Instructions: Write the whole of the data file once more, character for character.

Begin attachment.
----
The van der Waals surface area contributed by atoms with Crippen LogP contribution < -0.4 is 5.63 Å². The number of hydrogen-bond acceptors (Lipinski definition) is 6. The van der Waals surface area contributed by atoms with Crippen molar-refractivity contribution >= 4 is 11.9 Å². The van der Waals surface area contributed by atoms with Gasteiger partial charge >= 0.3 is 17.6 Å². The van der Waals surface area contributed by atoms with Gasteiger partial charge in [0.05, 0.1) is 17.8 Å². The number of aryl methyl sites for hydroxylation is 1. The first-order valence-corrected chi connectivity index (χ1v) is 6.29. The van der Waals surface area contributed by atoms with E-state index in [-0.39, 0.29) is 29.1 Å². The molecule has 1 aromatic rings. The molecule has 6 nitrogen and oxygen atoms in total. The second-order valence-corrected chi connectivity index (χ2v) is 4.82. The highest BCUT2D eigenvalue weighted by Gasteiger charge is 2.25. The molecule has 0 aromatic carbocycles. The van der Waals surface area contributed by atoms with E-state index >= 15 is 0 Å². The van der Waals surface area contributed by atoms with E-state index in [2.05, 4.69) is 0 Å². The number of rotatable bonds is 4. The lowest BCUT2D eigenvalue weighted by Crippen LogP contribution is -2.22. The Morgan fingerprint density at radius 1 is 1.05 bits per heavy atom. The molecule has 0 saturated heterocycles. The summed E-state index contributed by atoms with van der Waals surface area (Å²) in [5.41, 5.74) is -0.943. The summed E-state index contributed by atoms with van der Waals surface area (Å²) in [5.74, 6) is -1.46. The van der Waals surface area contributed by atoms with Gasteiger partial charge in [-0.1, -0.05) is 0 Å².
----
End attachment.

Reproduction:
The van der Waals surface area contributed by atoms with Crippen LogP contribution < -0.4 is 5.63 Å². The number of hydrogen-bond acceptors (Lipinski definition) is 6. The van der Waals surface area contributed by atoms with Crippen molar-refractivity contribution >= 4 is 11.9 Å². The van der Waals surface area contributed by atoms with Gasteiger partial charge >= 0.3 is 17.6 Å². The van der Waals surface area contributed by atoms with Gasteiger partial charge in [0.05, 0.1) is 17.8 Å². The number of aryl methyl sites for hydroxylation is 1. The first-order valence-corrected chi connectivity index (χ1v) is 6.29. The van der Waals surface area contributed by atoms with E-state index in [-0.39, 0.29) is 29.1 Å². The molecule has 1 aromatic rings. The molecule has 6 nitrogen and oxygen atoms in total. The second-order valence-corrected chi connectivity index (χ2v) is 4.82. The highest BCUT2D eigenvalue weighted by Gasteiger charge is 2.25. The molecule has 0 aromatic carbocycles. The van der Waals surface area contributed by atoms with E-state index >= 15 is 0 Å². The van der Waals surface area contributed by atoms with E-state index in [2.05, 4.69) is 0 Å². The number of rotatable bonds is 4. The lowest BCUT2D eigenvalue weighted by Crippen LogP contribution is -2.22. The Morgan fingerprint density at radius 1 is 1.05 bits per heavy atom. The molecule has 0 saturated heterocycles. The summed E-state index contributed by atoms with van der Waals surface area (Å²) in [5.41, 5.74) is -0.943. The summed E-state index contributed by atoms with van der Waals surface area (Å²) in [5.74, 6) is -1.46. The van der Waals surface area contributed by atoms with Gasteiger partial charge in [-0.1, -0.05) is 0 Å².